The examples above come directly from incidents that occur in the workplace and cause stress. There are a number of other less obvious workplace stressors than these cases that nevertheless can negatively affect employees. Hidden stressors such as tension between team members, difficult customers, and poor relationships between managers and staff not only lead to physical and emotional distress but directly affect productivity and brand image.
Having processes in place to overcome these stressful situations is important not only to fulfil the requirements of the law to minimise harm but also to improve productivity.
There are a number of practical steps that employers can take to overcome the risk of workplace stress.
- Employee Assistance Programs (EAP) where employees are encouraged to seek professional help when they are experiencing stress and difficulties that interfere with their work help both individuals and the whole organisation. Most large organisations have EAP arrangements and they can be very helpful for smaller businesses. I know of one business with about 20 employees that allocates budget each year to providing counselling and education in interpersonal communication for employees. The results show increased employee engagement and productivity as well as overall positive workplace culture and higher emotional intelligence among all workers because of this service.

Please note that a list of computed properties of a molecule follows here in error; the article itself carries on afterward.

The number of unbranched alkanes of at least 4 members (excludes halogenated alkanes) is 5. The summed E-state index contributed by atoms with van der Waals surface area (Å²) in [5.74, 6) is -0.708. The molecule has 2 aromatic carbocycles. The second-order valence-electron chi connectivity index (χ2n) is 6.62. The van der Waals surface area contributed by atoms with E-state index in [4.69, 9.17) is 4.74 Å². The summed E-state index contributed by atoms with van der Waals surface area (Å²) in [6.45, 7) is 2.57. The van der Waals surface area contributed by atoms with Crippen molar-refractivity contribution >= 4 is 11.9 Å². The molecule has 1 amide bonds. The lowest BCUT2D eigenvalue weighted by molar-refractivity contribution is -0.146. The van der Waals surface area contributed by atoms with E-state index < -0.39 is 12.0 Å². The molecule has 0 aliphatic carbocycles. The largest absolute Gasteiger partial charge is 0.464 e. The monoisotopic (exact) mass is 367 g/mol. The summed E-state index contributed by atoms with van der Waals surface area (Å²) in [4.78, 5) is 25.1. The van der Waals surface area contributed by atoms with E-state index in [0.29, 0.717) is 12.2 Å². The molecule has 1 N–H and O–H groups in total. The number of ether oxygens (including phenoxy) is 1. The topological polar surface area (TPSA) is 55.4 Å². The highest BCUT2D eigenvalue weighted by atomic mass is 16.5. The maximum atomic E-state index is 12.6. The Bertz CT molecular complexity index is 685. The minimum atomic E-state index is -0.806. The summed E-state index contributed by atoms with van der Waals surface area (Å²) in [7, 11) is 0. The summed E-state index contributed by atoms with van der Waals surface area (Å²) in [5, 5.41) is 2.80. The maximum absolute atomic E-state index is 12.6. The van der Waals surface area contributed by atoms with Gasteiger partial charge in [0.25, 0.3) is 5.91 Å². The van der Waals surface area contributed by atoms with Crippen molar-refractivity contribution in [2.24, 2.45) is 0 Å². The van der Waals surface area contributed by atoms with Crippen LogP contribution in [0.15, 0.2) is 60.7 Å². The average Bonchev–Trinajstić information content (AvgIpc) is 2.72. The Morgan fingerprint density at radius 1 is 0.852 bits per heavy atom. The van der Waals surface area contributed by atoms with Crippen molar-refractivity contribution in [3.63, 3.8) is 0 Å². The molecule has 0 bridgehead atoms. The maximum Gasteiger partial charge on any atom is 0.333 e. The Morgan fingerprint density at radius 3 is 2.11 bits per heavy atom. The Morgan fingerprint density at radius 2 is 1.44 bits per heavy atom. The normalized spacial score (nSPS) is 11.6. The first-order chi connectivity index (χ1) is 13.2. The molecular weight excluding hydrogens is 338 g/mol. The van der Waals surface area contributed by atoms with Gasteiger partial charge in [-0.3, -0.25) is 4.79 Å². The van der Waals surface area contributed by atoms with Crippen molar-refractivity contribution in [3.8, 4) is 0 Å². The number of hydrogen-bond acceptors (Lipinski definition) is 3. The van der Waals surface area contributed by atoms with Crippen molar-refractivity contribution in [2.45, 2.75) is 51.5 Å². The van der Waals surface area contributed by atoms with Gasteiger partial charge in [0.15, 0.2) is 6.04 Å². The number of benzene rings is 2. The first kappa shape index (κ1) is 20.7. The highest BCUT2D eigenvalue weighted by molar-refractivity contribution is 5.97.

Having clear guidelines and structures so that employees know what their work is reduces stress. Making sure they receive help and support to do their work can further lessen stress. A well-organised workplace with clear objectives and reporting lines gives people certainty and reduces worry about not knowing their place in the business.
Employees can also be encouraged to engage in healthy exercise, eating and generally living a well-balanced life. Providing information and support for good health and well-being including not having people work long hours or taking work home with them.